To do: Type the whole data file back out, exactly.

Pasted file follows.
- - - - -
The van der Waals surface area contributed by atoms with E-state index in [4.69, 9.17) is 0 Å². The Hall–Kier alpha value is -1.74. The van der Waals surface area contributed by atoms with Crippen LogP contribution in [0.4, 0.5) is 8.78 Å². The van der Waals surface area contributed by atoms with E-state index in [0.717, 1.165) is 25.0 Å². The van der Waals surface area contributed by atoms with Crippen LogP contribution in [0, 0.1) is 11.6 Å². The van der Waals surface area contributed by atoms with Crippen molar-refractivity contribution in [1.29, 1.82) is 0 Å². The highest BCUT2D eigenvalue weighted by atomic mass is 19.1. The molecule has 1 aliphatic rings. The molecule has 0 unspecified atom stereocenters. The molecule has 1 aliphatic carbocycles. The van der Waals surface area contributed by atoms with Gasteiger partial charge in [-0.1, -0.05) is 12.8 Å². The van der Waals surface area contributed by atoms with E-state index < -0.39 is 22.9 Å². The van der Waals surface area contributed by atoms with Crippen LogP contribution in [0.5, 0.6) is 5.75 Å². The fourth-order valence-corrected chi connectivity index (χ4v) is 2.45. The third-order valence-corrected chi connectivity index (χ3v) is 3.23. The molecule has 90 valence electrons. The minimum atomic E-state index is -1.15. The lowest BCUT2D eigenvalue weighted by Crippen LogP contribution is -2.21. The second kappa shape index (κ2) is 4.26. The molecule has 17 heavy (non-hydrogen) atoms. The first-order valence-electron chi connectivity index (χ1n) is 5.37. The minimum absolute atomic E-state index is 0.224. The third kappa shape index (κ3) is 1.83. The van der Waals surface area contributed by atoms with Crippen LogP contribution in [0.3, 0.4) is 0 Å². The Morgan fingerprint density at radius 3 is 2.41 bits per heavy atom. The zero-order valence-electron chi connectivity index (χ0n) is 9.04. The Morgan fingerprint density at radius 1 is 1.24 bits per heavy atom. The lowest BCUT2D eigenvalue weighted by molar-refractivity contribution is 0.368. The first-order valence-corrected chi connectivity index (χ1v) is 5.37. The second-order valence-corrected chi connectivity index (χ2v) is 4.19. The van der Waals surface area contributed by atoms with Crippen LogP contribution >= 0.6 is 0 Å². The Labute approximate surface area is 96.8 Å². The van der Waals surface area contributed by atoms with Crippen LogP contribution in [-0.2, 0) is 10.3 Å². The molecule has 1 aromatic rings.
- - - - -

The van der Waals surface area contributed by atoms with E-state index in [4.69, 9.17) is 0 Å². The Hall–Kier alpha value is -1.74. The van der Waals surface area contributed by atoms with Crippen LogP contribution in [0.4, 0.5) is 8.78 Å². The van der Waals surface area contributed by atoms with E-state index in [0.717, 1.165) is 25.0 Å². The van der Waals surface area contributed by atoms with Crippen LogP contribution in [0, 0.1) is 11.6 Å². The van der Waals surface area contributed by atoms with Crippen molar-refractivity contribution in [1.29, 1.82) is 0 Å². The highest BCUT2D eigenvalue weighted by atomic mass is 19.1. The molecule has 1 aliphatic rings. The molecule has 0 unspecified atom stereocenters. The molecule has 1 aliphatic carbocycles. The van der Waals surface area contributed by atoms with Gasteiger partial charge in [-0.1, -0.05) is 12.8 Å². The van der Waals surface area contributed by atoms with E-state index < -0.39 is 22.9 Å². The van der Waals surface area contributed by atoms with Crippen LogP contribution in [0.5, 0.6) is 5.75 Å². The fourth-order valence-corrected chi connectivity index (χ4v) is 2.45. The third-order valence-corrected chi connectivity index (χ3v) is 3.23. The molecule has 90 valence electrons. The minimum atomic E-state index is -1.15. The lowest BCUT2D eigenvalue weighted by Crippen LogP contribution is -2.21. The second kappa shape index (κ2) is 4.26. The molecule has 17 heavy (non-hydrogen) atoms. The first-order valence-electron chi connectivity index (χ1n) is 5.37. The minimum absolute atomic E-state index is 0.224. The third kappa shape index (κ3) is 1.83. The van der Waals surface area contributed by atoms with Crippen LogP contribution in [0.3, 0.4) is 0 Å². The Morgan fingerprint density at radius 3 is 2.41 bits per heavy atom. The zero-order valence-electron chi connectivity index (χ0n) is 9.04. The Morgan fingerprint density at radius 1 is 1.24 bits per heavy atom. The lowest BCUT2D eigenvalue weighted by molar-refractivity contribution is 0.368. The first-order valence-corrected chi connectivity index (χ1v) is 5.37. The second-order valence-corrected chi connectivity index (χ2v) is 4.19. The van der Waals surface area contributed by atoms with Crippen LogP contribution >= 0.6 is 0 Å². The Labute approximate surface area is 96.8 Å². The van der Waals surface area contributed by atoms with Crippen LogP contribution in [-0.2, 0) is 10.3 Å². The molecule has 1 aromatic rings.